tax The Kingman City Council has extended a portion of one tax and informally endorsed the possibility of putting another before voters next spring. Extension of a one-half cent component of the municipal sales tax (Transaction Privilege Tax) was approved by a 6-1 vote during the October 6 council meeting.

Finance Director Tina Moline reiterated that a previous council approved the half-cent sales tax increase in May, 2013. It was billed as a “temporary” increase and was scheduled to sunset, or expire, by next summer.

The Council, however, decided to extend the half-cent component through the end of 2016, believing the city cannot make do without the $2.8-million or more it brings in annual revenue. Absent the approved extension, Moline said the city would likely have to make cuts in essential public safety and parks spending, let alone foregoing critically important capital expenditures expected in coming years, according to City Manager John Dougherty.

Council members Larry Carver and Carole Young (dissenter in the 6-1 vote) noted that the half-cent sales tax increase approved in 2013 came with a council commitment to find another revenue stream before it expired. They said the Council has not fulfilled that promise but must diversify the city revenue portfolio, possibly through use of a primary property tax, which requires voter approval.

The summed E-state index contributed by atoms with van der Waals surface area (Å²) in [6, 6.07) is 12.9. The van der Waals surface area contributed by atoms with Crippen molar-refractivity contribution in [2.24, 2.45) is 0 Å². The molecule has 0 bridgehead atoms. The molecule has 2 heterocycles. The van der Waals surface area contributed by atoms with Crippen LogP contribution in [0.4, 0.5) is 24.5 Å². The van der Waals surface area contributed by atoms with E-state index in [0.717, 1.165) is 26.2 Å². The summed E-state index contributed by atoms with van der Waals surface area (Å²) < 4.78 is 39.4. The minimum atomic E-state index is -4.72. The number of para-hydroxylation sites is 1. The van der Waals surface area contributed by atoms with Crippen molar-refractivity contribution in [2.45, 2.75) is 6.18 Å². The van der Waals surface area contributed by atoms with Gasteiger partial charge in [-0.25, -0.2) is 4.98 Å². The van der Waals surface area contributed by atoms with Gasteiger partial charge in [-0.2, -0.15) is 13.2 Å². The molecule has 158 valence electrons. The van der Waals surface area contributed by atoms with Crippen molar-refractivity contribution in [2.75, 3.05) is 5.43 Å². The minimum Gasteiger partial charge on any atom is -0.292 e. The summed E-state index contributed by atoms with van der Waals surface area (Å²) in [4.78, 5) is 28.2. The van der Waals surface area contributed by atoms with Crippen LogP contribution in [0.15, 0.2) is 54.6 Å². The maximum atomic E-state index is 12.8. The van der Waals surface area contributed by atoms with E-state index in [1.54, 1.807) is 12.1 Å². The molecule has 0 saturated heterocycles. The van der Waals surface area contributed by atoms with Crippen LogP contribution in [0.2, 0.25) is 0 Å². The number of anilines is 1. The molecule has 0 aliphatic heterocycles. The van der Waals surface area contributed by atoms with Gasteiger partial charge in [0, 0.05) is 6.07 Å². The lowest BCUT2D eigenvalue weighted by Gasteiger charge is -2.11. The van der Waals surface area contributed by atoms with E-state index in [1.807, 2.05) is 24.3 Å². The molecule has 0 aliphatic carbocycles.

Other council members agreed to extend the half-cent sales tax while working to educate the public of the importance of passage of a primary property tax at the ballot box.

“I believe I see that there’s an importance of extending the sunset, but we do have to look at other avenues of revenue and the primary property tax would probably be the most efficient way,” council member Mark Abram said. Kingman does not currently levy a primary property tax.

Moline, after the meeting, indicated that staff will be working on scenarios and options for the council to consider as it contemplates seeking voter approval of a primary property tax.

Moline said a levy of $1.69 would currently generate about $3-million annually for the city, according to projections. She said it would take a levy of $3.39 to generate $6-million in annual revenue.

By comparision, the current  Mohave County primary property tax levy is $1.97. County elections Director Allen Tempert said the City has about a couple of months before it must make a levy determination, formally call for an election and submit the necessary paperwork for a vote next May.

City Clerk Sydney Muhle said it is expected that it would cost the city about $125,000 to fund a special election.

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